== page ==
He kicked ass, took names, and showed us how to be awesome marketers
Riddled with gifs and brimming with knowledge, Dave Snyder’s presentation blew the audience’s collective mind at the February DFWSEM meeting last week. Think we’re exaggerating? Just check out the tweets!
— Christina Galownia (@cagalownia) February 9, 2017
— Kris O'Connor (@repairgarage) February 9, 2017
— Greg Gifford (@GregGifford) February 9, 2017
Now that we’ve got those out of the way, let’s dig in.
Knowing what makes content tick (and stick) with your audience
After telling the audience he has a degree in creative writing with a concentration in poetry (yeah, we weren’t going to let that go unnoticed, Mr. CEO), Dave kicked off his presentation by highlighting the three main points everyone needs to consider when it comes to creating content:
- How people learn and understand content
- How people react to content
- How to build a content strategy
It sounds simple enough, right? But the reality is that creating content has become more and more challenging over the years, just because there is so much of it on the Internet.
Dave actually coined a new phrase to explain this phenomenon: infobesity. Content has become the high fructose corn syrup of the Internet (aka, junk food). “It’s everywhere,” says Dave, “and while we consume it, we don’t think much about it outside of that consumption.”
This is the challenge for marketers, who’ve literally been tasked with the job of making money for someone else. “If you’re not doing that, you’re failing. Big time.”
This is where understanding how people learn and process content comes into play.
Tricking people to consume healthy content
Marketers shouldn’t just spew out content for the sake of spewing content. You need to tell stories that resonate with readers and compel them to action. In the words of Dave: “You can mold great information into amazing content that matches what the reader is looking to consume, or even better, draws their attention in even if they happen by it.”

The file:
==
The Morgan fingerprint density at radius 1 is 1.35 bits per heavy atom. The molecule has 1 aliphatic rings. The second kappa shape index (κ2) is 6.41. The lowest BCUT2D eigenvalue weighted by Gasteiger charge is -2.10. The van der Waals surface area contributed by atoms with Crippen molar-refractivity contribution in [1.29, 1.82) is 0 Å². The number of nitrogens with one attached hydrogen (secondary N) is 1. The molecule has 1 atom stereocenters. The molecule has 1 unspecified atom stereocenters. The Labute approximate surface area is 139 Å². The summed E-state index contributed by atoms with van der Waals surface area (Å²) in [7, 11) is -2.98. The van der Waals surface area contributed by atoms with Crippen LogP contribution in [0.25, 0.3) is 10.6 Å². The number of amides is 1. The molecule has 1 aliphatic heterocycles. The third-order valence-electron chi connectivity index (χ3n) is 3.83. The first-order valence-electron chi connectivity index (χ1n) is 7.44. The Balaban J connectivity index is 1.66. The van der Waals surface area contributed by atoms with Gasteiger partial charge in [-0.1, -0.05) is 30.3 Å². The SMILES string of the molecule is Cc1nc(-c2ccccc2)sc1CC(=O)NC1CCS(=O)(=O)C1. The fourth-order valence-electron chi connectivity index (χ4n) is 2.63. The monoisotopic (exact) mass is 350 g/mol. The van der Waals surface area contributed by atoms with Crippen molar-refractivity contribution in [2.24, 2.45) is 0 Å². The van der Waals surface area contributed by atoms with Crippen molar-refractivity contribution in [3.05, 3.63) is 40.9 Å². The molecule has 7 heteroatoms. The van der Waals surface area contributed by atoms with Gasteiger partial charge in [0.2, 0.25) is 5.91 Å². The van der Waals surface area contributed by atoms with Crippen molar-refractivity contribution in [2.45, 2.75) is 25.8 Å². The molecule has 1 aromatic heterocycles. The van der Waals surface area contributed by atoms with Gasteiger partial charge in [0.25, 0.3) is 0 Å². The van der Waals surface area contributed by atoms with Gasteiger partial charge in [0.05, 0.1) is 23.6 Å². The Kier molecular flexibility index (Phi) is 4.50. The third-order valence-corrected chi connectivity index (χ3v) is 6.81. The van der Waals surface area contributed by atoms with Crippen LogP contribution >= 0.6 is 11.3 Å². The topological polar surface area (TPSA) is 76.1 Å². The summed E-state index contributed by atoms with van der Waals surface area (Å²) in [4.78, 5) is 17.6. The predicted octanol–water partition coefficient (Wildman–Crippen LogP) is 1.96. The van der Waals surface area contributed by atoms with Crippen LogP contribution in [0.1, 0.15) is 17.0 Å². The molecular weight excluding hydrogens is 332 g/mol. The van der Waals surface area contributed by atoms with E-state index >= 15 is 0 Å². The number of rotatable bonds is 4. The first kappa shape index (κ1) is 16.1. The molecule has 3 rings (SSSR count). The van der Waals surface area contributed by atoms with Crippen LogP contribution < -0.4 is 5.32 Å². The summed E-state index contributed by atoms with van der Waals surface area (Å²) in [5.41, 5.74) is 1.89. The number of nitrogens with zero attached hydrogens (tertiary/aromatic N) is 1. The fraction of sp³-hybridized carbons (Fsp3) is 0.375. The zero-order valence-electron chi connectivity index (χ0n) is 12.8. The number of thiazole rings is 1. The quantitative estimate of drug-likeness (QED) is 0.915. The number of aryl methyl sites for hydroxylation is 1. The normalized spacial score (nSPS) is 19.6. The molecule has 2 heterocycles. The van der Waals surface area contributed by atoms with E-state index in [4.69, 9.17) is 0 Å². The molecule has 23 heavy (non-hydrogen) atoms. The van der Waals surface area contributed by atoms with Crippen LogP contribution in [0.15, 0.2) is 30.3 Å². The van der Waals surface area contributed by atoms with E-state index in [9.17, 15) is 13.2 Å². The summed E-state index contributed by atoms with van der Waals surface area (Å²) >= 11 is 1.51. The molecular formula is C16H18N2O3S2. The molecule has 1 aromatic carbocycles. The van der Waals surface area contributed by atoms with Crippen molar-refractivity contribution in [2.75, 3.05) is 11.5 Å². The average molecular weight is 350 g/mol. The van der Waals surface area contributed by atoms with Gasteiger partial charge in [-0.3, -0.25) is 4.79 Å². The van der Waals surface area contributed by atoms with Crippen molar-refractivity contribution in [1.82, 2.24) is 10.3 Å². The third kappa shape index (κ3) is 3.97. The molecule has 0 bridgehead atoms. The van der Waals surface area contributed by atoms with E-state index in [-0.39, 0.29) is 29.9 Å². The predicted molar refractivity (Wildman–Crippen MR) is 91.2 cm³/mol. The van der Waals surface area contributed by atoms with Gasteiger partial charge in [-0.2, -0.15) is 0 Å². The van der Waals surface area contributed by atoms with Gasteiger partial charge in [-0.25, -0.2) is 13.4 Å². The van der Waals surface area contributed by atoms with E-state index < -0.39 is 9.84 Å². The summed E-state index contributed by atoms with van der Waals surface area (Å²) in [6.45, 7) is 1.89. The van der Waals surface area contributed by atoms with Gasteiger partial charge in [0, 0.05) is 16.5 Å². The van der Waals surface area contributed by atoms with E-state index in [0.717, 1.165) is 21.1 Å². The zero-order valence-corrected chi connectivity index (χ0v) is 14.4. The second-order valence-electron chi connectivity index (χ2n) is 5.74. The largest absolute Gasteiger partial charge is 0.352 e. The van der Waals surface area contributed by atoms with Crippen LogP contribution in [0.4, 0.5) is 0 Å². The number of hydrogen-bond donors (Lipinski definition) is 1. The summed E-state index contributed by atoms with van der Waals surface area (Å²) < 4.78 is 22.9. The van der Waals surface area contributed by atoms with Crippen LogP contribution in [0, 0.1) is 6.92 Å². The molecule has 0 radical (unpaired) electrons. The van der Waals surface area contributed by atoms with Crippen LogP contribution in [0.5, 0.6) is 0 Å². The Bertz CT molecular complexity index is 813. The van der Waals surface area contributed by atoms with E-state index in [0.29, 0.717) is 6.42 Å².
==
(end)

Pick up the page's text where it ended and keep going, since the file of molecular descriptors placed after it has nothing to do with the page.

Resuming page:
You have to find people in their “learn mode,” and then deliver the answers they’re looking for in the format that best suits their learning style (visual, auditory, verbal, etc.). Dave refers to these different learning styles as “modalities,” and his presentation revolved around ways to reach people with a combination of different modalities.
Covering all your (content) bases
“The more modalities you can pack into your content, the more likely your content is to stick with different content consumers,” says Dave. A great real-world SEO example of this is how Google shows Rich Snippets in its search results.
The Search Engine doesn’t just use text, it uses visual and interactive content to reach and engage with more searchers. Your content should be doing the same thing. Doing so will help your content stick with your audience, which gets them closer to converting on whatever product or idea you’re trying to sell.
Interactive images and dual coding are two other points to consider when creating adaptable content, both of which are often used when creating infographics. Dave cited research that shows people are more likely to remember an item if it can be shown interacting with another item. Dual coding takes this a step further, by targeting two cognitive subsystems — one that deals with processing imagery, the other with processing language (think about the data graphs you often see in infographics).
So the real takeaway here is to layer different learning styles together when creating your content. People can process, learn, and remember content much faster when you’re covering all of these bases.
Easy reading, better learning
Of course, you want to make sure people are actually reading the content you produce by making it concise and scan-able. Doing this makes the content visually appealing to intrapersonal learners, but you’re also tackling the infobesity issues. “Give consumers the gist and structure with concise data in a way that entices the consumer to read more.”
Not only that, your content needs to be personal to your readers. Why should they care about what you’re writing? How does the concept affect them? These are the questions you need to ask, to understand how your readers are reacting to your content.